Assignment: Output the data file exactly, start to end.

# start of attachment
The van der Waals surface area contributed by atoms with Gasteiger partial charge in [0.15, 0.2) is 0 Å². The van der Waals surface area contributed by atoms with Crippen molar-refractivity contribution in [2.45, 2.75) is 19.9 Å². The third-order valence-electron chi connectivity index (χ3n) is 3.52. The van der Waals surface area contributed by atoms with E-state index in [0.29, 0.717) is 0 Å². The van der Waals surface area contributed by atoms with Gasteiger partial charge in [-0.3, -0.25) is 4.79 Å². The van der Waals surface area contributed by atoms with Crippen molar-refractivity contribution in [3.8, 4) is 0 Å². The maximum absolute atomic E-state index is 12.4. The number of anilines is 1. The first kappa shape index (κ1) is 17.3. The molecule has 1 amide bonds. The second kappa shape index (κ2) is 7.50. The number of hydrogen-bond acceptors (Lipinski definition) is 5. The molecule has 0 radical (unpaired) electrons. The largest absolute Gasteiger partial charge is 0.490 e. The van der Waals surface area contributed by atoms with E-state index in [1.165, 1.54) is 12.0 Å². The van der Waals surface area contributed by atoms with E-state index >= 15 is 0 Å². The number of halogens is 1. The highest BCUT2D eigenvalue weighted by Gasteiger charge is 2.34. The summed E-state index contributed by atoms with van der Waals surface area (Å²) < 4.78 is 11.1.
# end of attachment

The van der Waals surface area contributed by atoms with Gasteiger partial charge in [0.15, 0.2) is 0 Å². The van der Waals surface area contributed by atoms with Crippen molar-refractivity contribution in [2.45, 2.75) is 19.9 Å². The third-order valence-electron chi connectivity index (χ3n) is 3.52. The van der Waals surface area contributed by atoms with E-state index in [0.29, 0.717) is 0 Å². The van der Waals surface area contributed by atoms with Gasteiger partial charge in [-0.3, -0.25) is 4.79 Å². The van der Waals surface area contributed by atoms with Crippen molar-refractivity contribution in [3.8, 4) is 0 Å². The maximum absolute atomic E-state index is 12.4. The number of anilines is 1. The first kappa shape index (κ1) is 17.3. The molecule has 1 amide bonds. The second kappa shape index (κ2) is 7.50. The number of hydrogen-bond acceptors (Lipinski definition) is 5. The molecule has 0 radical (unpaired) electrons. The largest absolute Gasteiger partial charge is 0.490 e. The van der Waals surface area contributed by atoms with E-state index in [1.165, 1.54) is 12.0 Å². The van der Waals surface area contributed by atoms with E-state index >= 15 is 0 Å². The number of halogens is 1. The highest BCUT2D eigenvalue weighted by Gasteiger charge is 2.34. The summed E-state index contributed by atoms with van der Waals surface area (Å²) < 4.78 is 11.1.